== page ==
In 1957, after Hurricane Audrey severely damaged the Galveston County Courthouse, the legislature moved the First Court of Appeals to Houston (where it sits today) and required Harris County to provide facilities.
It was not until the 1970s that any more courts were created with the Twelfth Court of Civil Appeals in Tyler, the Thirteenth in Corpus Christi and Edinburg, and the Fourteenth in Houston. The latter exercises concurrent jurisdiction with the First Court.
In 1977, the legislature increased the number of judges of various courts and authorized courts of appeals to sit in "panels" of not fewer than three judges.
On September 1, 1981, all Courts of Civil Appeals were given criminal jurisdiction, and in 1985 a constitutional amendment was passed so that all courts were known as "Courts of Appeals" instead of "Courts of Civil Appeals." Until 1981, all criminal appeals cases went directly to the Texas Court of Criminal Appeals, and all cases involving capital punishment still do.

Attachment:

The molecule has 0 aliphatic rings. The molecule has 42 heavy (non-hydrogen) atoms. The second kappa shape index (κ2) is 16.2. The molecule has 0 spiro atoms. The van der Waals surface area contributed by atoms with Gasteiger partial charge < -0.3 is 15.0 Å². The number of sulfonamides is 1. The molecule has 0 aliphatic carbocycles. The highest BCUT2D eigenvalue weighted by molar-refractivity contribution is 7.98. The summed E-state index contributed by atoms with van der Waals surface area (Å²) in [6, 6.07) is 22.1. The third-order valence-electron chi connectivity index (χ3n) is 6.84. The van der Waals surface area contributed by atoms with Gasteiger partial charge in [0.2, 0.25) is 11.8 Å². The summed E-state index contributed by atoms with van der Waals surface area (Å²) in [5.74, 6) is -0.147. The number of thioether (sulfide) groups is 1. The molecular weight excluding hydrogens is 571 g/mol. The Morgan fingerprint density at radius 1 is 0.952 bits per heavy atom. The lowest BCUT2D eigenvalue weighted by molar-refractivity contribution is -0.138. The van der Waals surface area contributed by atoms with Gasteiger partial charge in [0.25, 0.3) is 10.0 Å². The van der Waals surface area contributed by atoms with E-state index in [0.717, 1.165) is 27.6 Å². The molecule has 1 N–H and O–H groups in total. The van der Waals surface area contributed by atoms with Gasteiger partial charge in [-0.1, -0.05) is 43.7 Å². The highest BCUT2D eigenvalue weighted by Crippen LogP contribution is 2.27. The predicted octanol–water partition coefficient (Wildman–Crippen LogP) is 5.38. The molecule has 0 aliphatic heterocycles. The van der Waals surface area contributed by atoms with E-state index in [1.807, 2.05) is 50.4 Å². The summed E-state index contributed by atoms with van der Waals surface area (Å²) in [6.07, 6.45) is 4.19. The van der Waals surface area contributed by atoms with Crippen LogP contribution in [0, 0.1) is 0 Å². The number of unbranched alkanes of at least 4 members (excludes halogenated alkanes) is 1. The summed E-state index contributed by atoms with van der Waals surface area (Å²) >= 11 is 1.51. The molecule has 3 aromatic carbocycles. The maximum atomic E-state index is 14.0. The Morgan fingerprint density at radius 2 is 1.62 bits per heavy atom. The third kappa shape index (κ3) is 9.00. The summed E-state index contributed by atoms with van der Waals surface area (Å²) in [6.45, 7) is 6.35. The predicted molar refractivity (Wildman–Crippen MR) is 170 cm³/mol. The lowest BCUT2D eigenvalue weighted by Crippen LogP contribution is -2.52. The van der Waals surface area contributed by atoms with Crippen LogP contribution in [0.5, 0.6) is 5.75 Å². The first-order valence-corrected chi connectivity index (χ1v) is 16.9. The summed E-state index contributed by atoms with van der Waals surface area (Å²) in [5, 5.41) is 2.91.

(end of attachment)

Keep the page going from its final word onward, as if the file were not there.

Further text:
In January 2019, a large number of newly elected justices took office, which required panels that included incumbents who were defeated in the November 2018 elections to be reconstituted. Because of similar turnover in many metropolitan trial courts, pending mandamus cases had to be abated and remanded for the new trial court judge to reconsider the challenged order of his or her predecessor.
The overall effect of the November 2018 Democratic sweep of the appellate courts in Houston, Dallas, and Austin was to make the intermediate appellate judiciary more diverse in terms of party affiliation, gender, and race/ethnicity, as can be seen by comparing the demographic statistics reported by the Office of Court Administration for 2018 and 2019.